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Cedar Springs to hold City Manager interviews 

N-City-logo-webThis is a reminder to citizens of Cedar Springs that the Cedar Springs City Council will be holding interviews on Monday, May 9, to select a candidate to replace former City Manager Thad Taylor. These interviews are open to the public and will be held at Cedar Springs City Hall.

They will interview five candidates starting at 9 a.m., with their last interview scheduled for 3:30 p.m. After the last interview, they will break for dinner, then come back and narrow it down to their top candidate that evening.

The following individuals were chosen from a pool of 45 candidates:

9:00 a.m. Steven Buter, Budget & Management Analyst for the City of Greensboro, NC

10:30 a.m.  Andrew Potter, Downtown Development Authority Executive Director/Main Street Manager, Holly MI

12:30 p.m.  Kurt Perron, Veterans Service Community Coordinator, Altatum Institute, Ann Arbor, MI, self-employed contract investigator for MSM Security Services LLC, San Antonio, TX and former Village Manager of Baraga, MI

2:00 p.m.  Michael Burns, Assistant City Manager, Fenton, MI

3:30 p.m.  Richard Marsh, Jr., former City Manager, Inkster, MI

The Michigan Municipal League has been conducting the City Manager search. Clerk Linda Christensen has been doing double duty as both the City Clerk and City Manager since Taylor left last November for a job in Manistee.

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UPDATED FOOD SAFETY ALERT: Organic frozen vegetables recalled

True Goodness by Meijer organic green peas and white supersweet corn are being recalled.

Several varieties of True Goodness by Meijer organic vegetables are being recalled, along with hundreds of other fruit and vegetables products produced at a Washington facility.

UPDATED MAY 3, 2016

Last week CRF Frozen foods issued a recall on organic frozen corn and peas, including Meijer True Goodness, Organic by Nature from Costco, and several other brands, because they could be contaminated with listeria. They are now recalling ALL organic and traditional fruit and vegetable products manufactured in their facility since May 2014. Seven people from three states have become ill and been hospitalized due to listeria. Two later died, though not from listeria. Please visit the link below to see if you have any of the products in your freezer.

Recall on frozen vegetables

ORIGINAL STORY (April 25, 2016):

Organic frozen peas and organic white supersweet corn sold through various retail outlets, including Meijer, Costco and Schwan’s, are being recalled.

CRF Frozen Foods of Pasco, Washington is voluntarily recalling 15 frozen vegetable items that have the potential to be contaminated with Listeria monocytogenes, an organism which can cause serious and sometimes fatal infections in young children, frail or elderly people, and others with weakened immune systems. Although healthy individuals may suffer only short-term symptoms such as high fever, severe headache, stiffness, nausea, abdominal pain and diarrhea, listeria infection can cause miscarriages and stillbirths among pregnant women.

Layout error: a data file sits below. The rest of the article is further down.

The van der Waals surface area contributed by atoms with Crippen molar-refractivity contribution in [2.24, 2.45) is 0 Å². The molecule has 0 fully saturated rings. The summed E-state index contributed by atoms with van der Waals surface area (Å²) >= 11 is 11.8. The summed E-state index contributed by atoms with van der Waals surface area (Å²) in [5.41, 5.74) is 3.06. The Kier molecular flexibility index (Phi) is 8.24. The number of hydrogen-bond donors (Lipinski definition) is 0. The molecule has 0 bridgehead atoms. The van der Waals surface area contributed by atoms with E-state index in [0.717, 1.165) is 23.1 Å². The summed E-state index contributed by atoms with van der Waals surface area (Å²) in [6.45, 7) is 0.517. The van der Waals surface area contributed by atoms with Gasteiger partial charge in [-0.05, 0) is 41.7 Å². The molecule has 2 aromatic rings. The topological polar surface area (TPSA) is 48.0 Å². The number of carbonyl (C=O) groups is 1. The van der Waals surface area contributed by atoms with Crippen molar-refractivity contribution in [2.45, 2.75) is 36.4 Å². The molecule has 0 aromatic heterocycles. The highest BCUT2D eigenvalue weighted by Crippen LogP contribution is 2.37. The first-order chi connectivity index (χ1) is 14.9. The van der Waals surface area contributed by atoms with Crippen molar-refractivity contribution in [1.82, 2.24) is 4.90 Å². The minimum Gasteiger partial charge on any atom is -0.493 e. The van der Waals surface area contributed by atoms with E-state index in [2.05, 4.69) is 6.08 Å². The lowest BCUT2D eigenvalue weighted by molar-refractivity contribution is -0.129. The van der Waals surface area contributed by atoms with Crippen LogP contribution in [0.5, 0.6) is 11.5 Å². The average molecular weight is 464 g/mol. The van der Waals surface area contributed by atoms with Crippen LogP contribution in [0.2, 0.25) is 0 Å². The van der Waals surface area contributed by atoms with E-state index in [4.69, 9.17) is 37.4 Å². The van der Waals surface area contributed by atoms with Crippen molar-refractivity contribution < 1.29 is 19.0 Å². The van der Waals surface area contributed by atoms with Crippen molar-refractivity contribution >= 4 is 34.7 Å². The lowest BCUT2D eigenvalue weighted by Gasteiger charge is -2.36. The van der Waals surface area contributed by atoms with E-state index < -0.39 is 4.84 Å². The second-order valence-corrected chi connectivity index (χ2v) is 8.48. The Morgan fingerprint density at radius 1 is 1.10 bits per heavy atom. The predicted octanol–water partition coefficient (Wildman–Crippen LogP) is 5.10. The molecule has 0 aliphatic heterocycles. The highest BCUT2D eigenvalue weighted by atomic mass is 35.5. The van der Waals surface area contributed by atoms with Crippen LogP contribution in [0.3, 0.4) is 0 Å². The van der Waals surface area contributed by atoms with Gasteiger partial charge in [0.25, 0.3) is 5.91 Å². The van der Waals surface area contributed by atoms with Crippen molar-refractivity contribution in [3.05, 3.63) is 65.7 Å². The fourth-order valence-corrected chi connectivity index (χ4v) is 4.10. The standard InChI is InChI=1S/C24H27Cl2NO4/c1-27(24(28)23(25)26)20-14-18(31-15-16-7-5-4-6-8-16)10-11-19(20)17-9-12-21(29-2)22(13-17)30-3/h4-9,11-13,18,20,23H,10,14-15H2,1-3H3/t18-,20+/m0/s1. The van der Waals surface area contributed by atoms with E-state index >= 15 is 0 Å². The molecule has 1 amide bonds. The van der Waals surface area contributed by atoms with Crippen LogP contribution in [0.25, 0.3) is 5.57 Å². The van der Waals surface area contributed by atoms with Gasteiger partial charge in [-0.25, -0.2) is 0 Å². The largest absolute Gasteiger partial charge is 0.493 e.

Organic by Nature white supersweet corn and peas sold at Costco are being recalled.

Organic by Nature white supersweet corn and peas sold at Costco are being recalled.

No illnesses have been reported to date, but the company is recalling the products as a precaution. The Listeria was discovered through routine testing by state health officials in Ohio. Listeria monocytogenes was found to be present in one lot of Individually Quick Frozen (IQF) organic petite green peas and one lot of IQF organic white sweet cut corn.

Recalled items were sold in plastic bags and are marked with Use By Dates located on the back of the package. Listed below are details regarding the recalled items:

True Goodness by Meijer 10 oz organic petite green peas and 10 oz organic white sweet corn.

Organic by Nature 4 and 5 lb packages of organic green peas, organic vegetable medley with shelled edamame, and organic white superweet corn.

Organic by Nature – Canada 2.5 kg organic green peas.

Schwan’s 16 oz organic supersweet yellow and white cut corn.

Wellsley Farms Organic 4 lb packages of organic mixed vegetables and organic green peas.

The recalled frozen vegetables were distributed to retailers and distribution centers between September 13, 2015 and March 16 in the following states, and may be redistributed in other states nationwide: AL, AZ, CA, CO, CT, DE, FL, GA, ID, IL, IN, LA, MD, MA, MI, MN, MO, MT, NV, NH, NJ, NY, NC, OH, OR, PA, RI, SC, TN, UT, VT, VA, WA, WV, WI, and in British Columbia, Alberta, Manitoba, Saskatchewan of Canada.

Consumers are urged not to consume these products. Consumers who purchased these products may take them back to the store where they purchased them for a refund or simply discard them. Consumers seeking information may call 844.551.5595 Monday through Friday, 8:00 am to 5:00 pm Pacific Standard Time.